Please consult the section on group communication for information about mailing lists and group Web sites.


Working Groups will organize both remote and face-to-face meetings.


From time to time, Working Group participants may choose to vote on issues such as the details of a specification. Only participants in good standing may vote. All votes shall be sent to both the group Chair (or a designee) and the Working Group mailing list.

The purpose of a Working Group vote is to identify roadblocks to consensus, and thus the voting process is designed to solicit constructive criticism from voters. All No votes must be accompanied by either a list of modifications that would change the vote to Yes, or an explanation as to why the project should be abandoned.

If more than one vote is received from a Member organization or a group of related Members, the votes are counted as one valid vote if they agree, otherwise they are ignored and the relevant Advisory Committee representatives(s) will be notified of the discrepancy.

Once all votes have been received, the Chair is responsible for resolving the issues that motivated the No votes. The Chair may do so either by revising the deliverable in such a way as to take the comments into account, or by providing a reason why the comment is not valid. The Chair may also eliminate stumbling blocks to consensus by creating two deliverables instead of one -- one for those topics amenable to consensus, the other for those topics requiring further study or agreement.

A successful yes vote occurs when three-fourths of the voting participants have voted yes and when the Working Group Chair decides that all substantive No comments have been addressed.

A Working Group may write slightly different voting rules into its charter. If such a charter is approved, those Working Group-specific voting rules will apply.


Each Working Group will post its intermediate results (called working drafts) to a public area of the Working Group Web space. Working drafts will be labeled as such. They will also include the following disclaimer in a section specifying the status of the document:

This is an working draft. W3C is not responsible for any implementations based on this draft. This draft may or may not be proposed as a Recommendation, and may change at any time and without notice.

If a deliverable is code, proofs of concept and demonstrations should be published along with the code.

The Team and any Coordination Groups whose scope includes the Working Group should be notified whenever there is a likelihood that a deliverable may not be produced on time, and a new date negotiated.

In addition to the deliverables specified in the Working Group charter, a Working Group will post its intermediate results to a public area of the Working Group Web site at three month intervals. The Working Group charter must specify the process for approving the release of these intermediate reports.

3.3.2 - Interest Groups

An Interest Group brings together people who wish to evaluate potential Web technologies and policies. An Interest Group does not have the goals of a Working Group -- development of specifications or code. Instead, it serves as a forum to explore cooperation and exchange ideas.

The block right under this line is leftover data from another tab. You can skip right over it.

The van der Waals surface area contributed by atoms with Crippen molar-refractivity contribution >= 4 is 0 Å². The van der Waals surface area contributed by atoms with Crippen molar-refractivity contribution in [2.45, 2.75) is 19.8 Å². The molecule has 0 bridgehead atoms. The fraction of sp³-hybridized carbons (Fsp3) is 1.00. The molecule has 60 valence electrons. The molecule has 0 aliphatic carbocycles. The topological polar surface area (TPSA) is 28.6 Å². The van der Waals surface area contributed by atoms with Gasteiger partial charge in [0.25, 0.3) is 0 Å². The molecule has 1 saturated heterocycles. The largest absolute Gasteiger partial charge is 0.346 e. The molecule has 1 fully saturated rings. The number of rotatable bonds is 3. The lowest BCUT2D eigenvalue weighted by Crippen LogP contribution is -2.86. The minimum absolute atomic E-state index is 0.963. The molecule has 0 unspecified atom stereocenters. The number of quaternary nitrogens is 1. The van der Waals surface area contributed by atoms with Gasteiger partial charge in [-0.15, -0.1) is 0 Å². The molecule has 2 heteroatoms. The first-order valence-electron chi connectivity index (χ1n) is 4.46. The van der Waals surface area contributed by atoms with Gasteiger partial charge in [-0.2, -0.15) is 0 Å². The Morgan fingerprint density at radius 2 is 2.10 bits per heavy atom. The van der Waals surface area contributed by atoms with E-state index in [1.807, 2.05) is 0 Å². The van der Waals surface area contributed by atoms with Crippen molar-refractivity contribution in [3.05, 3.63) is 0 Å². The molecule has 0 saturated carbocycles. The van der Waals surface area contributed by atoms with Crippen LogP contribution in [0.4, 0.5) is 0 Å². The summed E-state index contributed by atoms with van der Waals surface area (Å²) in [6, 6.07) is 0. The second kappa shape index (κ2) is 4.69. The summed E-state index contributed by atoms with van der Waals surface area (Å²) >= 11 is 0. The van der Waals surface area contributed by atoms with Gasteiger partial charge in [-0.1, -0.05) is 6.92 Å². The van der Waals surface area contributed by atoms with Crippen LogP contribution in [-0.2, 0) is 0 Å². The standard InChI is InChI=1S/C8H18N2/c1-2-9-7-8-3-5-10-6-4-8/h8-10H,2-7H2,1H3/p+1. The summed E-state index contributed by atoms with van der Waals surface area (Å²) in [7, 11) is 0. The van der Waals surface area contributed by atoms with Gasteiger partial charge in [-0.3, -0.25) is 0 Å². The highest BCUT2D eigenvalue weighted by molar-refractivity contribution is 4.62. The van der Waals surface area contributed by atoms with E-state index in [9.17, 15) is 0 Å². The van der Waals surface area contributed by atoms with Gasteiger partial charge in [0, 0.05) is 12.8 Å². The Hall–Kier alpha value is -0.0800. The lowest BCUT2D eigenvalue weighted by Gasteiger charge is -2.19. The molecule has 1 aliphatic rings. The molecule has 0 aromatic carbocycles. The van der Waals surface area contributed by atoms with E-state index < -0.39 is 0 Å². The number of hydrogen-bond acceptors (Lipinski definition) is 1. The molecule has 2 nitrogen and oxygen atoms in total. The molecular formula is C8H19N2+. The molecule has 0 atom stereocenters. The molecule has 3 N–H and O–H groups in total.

It is quite possible that an Interest Group's studies will lead to the creation of a Working Group, but this may not be known in advance nor is it guaranteed. Interest Groups are created according to the procedures indicated in this document, including the procedure for charter submission and approval.


Interest Group Membership is not, in principle, limited in size. The following people may participate in an Interest Group on an ongoing basis:


Please consult the section on group communication for information about mailing lists and group Web sites.


Interest Groups will organize both remote and face-to-face meetings, but remote meetings should be the more common mode of communication.


From time to time, Interest Group participants may choose to vote on issues of policy or direction.

In an Interest Group, each Member organization or group of related Members is allowed one vote, even though each Member may have several participants in the group. If more than one vote is received from a Member organization or group of related Members, the votes are counted as one valid vote if they agree, otherwise they are ignored and the relevant Advisory Committee representative(s) will be notified of the discrepancy.

Voting proceeds as for Working Groups unless otherwise indicated.


The Interest Group charter must specify the type of deliverable the group intends to produce and with what frequency (e.g., a report summarizing the group's findings or comments on and requirements for the activities of other groups).

3.3.3 - Coordination Groups

W3C activities interact in many ways. There are dependencies between groups within the same Activity or in Activities in different parts of W3C structure. There may also be dependencies that have been accepted between W3C and external groups. The Team should ensure that work throughout W3C is consistent, and the dependencies are acknowledged and met. Toward this purpose, Coordination Groups may be created.

Examples of dependencies include the use by one technology of another technology in the process of definition by another group, or the scheduling constraints, or the synchronization of publicity for the announcement of deliverables.

Coordination Groups are created to manage dependencies between groups within the well defined scope of a certain issue, or issues.